A new theory
claims that the universe may not have started with a bang. According to this
new study, the universe was not ever a singularity or an infinitely minor and
infinitely dense point of matter at all. Goosebumps, Right!
In actual fact, the universe may have
no start at all. Study co-author Saurya Das, a theoretical physicist at the
University of Lethbridge, Canada, said "Our theory suggests that the age
of the universe could be infinite,"
This new notion could also clarify
what dark matter is actually made of, Das added. According to the Big Bang
theory, the universe was born nearly 13.8 billion years ago. All the matter
that occurs today was once squeezed into an infinitely dense, infinitely small,
ultra-hot dot called a singularity. This little fireball then blasted and
growth to the early universe started.
This singularity comes from the math of
Einstein's theory of general relativity, which defines how mass warps
space-time, and from an additional equation (called Raychaudhuri's equation)
that foretells whether the route of something will merge or diverge with time.
Going backward in time, as claimed by these equations, all matter in the cosmos
was once in a tiny single point — which is also known as the Big Bang
not quite accurate. In Einstein's formulation, the laws of physics essentially
break before the singularity is touched. But researchers generalize backward as
if the physics equations still hold, states Robert Brandenberger, a theoretical
cosmologist at McGill University, who was not the part of this study.
also told Live Science, "So when we say that the universe begins with a big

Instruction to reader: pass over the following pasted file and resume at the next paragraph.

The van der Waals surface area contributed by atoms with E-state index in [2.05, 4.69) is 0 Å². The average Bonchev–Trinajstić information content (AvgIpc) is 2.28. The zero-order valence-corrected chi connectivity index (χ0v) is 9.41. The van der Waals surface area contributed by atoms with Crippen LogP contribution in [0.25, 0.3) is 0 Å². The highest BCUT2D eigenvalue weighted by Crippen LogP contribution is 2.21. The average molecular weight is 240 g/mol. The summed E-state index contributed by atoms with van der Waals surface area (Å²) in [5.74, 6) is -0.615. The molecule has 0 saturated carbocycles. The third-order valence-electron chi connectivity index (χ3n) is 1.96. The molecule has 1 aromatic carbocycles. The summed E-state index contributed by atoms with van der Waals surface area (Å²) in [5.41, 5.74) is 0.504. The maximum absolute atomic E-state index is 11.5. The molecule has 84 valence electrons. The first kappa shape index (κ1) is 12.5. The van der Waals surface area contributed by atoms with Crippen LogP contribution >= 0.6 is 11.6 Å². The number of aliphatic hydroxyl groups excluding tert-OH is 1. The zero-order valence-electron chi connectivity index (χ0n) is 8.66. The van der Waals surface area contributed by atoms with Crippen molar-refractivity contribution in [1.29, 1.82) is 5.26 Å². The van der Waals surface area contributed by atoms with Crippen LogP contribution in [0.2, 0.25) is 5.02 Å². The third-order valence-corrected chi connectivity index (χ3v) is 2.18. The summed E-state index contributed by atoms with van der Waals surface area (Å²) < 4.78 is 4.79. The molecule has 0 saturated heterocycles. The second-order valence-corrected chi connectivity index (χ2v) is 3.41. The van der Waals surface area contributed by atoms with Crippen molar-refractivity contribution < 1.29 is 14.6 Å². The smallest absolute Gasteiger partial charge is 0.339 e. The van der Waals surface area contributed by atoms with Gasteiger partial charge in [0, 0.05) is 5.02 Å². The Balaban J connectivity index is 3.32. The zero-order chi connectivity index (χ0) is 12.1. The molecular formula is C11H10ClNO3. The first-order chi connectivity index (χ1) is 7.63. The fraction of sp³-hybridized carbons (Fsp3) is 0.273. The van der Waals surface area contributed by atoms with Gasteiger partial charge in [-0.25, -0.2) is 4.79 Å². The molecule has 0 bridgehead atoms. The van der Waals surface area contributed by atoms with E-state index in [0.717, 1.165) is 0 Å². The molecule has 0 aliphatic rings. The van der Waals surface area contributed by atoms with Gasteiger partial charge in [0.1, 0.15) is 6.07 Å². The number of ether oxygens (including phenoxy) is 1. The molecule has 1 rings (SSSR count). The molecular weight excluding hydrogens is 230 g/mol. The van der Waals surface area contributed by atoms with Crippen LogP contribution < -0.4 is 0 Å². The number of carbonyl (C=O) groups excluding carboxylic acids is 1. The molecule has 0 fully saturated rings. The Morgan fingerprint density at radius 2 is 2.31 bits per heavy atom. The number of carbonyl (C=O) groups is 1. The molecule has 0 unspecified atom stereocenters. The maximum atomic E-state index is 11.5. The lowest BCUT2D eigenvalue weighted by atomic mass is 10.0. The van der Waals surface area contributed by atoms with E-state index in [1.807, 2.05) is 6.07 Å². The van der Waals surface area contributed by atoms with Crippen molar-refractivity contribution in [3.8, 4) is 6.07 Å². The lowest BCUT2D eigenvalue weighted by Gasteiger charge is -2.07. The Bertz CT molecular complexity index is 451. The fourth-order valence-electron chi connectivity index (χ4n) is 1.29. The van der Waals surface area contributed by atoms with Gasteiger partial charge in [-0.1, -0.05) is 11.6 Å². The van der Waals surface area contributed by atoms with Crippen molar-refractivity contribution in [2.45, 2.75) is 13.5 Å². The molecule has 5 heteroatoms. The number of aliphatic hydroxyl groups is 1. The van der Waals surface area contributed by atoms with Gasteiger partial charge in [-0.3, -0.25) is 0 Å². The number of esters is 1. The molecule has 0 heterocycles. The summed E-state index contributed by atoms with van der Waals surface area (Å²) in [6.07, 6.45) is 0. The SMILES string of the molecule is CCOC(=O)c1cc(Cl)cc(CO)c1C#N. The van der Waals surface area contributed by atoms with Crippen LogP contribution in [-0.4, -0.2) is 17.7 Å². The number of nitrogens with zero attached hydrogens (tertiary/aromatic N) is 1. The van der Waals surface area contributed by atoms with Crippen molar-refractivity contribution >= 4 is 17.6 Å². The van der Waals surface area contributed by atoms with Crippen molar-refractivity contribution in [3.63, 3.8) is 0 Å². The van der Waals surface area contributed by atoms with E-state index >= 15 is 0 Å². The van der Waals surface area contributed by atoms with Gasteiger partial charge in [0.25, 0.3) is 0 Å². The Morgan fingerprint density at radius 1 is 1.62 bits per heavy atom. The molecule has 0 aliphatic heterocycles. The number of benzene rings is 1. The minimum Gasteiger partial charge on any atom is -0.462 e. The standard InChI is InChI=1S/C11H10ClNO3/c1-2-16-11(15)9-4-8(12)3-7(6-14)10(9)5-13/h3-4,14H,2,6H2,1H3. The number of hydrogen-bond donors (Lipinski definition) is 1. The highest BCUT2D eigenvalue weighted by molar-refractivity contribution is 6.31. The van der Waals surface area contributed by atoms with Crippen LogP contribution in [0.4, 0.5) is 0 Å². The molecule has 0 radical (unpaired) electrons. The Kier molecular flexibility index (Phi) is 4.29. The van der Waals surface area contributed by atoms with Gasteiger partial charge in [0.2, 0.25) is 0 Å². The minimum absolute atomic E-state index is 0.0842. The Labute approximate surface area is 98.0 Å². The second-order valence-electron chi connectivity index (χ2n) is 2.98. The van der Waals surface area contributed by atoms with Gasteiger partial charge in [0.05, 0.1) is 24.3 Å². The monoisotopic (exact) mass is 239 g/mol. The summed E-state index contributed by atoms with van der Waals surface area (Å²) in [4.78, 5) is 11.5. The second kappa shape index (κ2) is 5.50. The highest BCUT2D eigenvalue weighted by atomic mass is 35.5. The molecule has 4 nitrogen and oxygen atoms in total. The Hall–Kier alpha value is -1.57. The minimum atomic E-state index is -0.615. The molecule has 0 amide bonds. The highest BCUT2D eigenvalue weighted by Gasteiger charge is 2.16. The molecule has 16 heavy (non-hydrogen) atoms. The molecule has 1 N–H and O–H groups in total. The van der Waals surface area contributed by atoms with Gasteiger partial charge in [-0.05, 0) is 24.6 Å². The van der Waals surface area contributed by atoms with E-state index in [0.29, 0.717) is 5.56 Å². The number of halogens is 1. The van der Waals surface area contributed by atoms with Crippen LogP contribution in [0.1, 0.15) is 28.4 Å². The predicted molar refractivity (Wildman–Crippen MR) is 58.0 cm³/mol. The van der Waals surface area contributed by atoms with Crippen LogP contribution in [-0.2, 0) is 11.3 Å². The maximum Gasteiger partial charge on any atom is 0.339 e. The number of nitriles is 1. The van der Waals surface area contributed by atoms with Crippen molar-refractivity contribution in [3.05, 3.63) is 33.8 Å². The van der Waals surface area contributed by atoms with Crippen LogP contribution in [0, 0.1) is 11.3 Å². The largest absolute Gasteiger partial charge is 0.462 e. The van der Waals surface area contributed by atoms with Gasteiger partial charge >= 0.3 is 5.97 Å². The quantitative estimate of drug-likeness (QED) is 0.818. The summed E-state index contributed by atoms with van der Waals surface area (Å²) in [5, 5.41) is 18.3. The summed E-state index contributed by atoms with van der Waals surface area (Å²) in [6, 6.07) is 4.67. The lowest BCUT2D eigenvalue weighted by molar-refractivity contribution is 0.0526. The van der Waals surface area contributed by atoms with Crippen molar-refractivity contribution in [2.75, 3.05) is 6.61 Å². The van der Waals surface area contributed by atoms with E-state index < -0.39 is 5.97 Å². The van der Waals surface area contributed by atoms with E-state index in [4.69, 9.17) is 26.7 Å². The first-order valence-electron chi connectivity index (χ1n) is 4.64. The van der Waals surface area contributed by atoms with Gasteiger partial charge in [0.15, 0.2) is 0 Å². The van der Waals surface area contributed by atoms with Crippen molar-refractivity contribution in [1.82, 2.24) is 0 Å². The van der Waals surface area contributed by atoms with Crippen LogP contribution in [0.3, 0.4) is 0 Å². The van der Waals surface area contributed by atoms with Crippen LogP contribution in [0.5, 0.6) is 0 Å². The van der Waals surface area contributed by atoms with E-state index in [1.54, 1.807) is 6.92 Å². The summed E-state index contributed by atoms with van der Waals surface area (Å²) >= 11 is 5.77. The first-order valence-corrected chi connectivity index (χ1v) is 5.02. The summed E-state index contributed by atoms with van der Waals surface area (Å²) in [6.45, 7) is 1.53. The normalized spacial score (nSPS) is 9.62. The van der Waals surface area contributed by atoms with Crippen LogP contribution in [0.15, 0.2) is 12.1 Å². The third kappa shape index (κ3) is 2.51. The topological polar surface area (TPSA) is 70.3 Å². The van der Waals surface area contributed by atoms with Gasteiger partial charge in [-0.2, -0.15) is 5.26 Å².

bang, we really have no right to say that," There are other difficulties
developing in physics — specifically, that the two most leading theories,
quantum mechanics and general relativity, can't be merged to come up with
single concept. Quantum mechanics states that the actions of tiny subatomic
particles are basically uncertain. This against the Einstein's general
relativity, which is deterministic, implying that once all the regular laws are
identified, the future is entirely preset by the past, Das said.
theory clarifies what dark matter, an unseen form of matter that applies a
gravitational pull on regular matter but cannot be identified by most
telescopes, is actually made of.
Das and his
coworkers wanted a way to solve at least some of these problems. To do so, they
considered an older method of picturing quantum mechanics, called Bohmian
mechanics. In Bohmian mechanics, an unseen variable rules the strange actions
of subatomic particles. Unlike other formulations of quantum mechanics, it
offers a way to compute the path of a particle. By utilizing this old-fashioned
method of quantum theory, the scientists calculated a small rectification term
that may well be comprised in Einstein's theory of general relativity. Then,
they figured out what would occur in deep time. So what’s the outcome? In this
new formulation, there is no singularity at all, and the universe as we know it
is infinitely old.
How to test
that one way of understanding the quantum correction term in their equation is
that it is connected to the density of dark matter, if so, the cosmos could be
packed with a superfluid made of theoretical particles, for instance the
gravity-carrying particles known as gravitons, or ultra-cold, ghostly particles
known as axions. Das also said that One method to test the theory is to look at
how dark matter is dispersed in the cosmos and comprehend if it matches the
properties of the suggested superfluid
the new equations are just one way to settle quantum mechanics and general
relativity. For example, a portion of string theory acknowledged as string gas
cosmology forecasts that the universe once had a long-lasting static period,
while other theories forecast there was once a cosmic "recoil," where
the universe first contracted till it touched a very small size, then initiated
expanding, Brandenberg said.
theory was described in a paper published in the journal Physical Letters B, and in an additional paper that is presently under peer review,
which was issued in the preprint journal arXiv.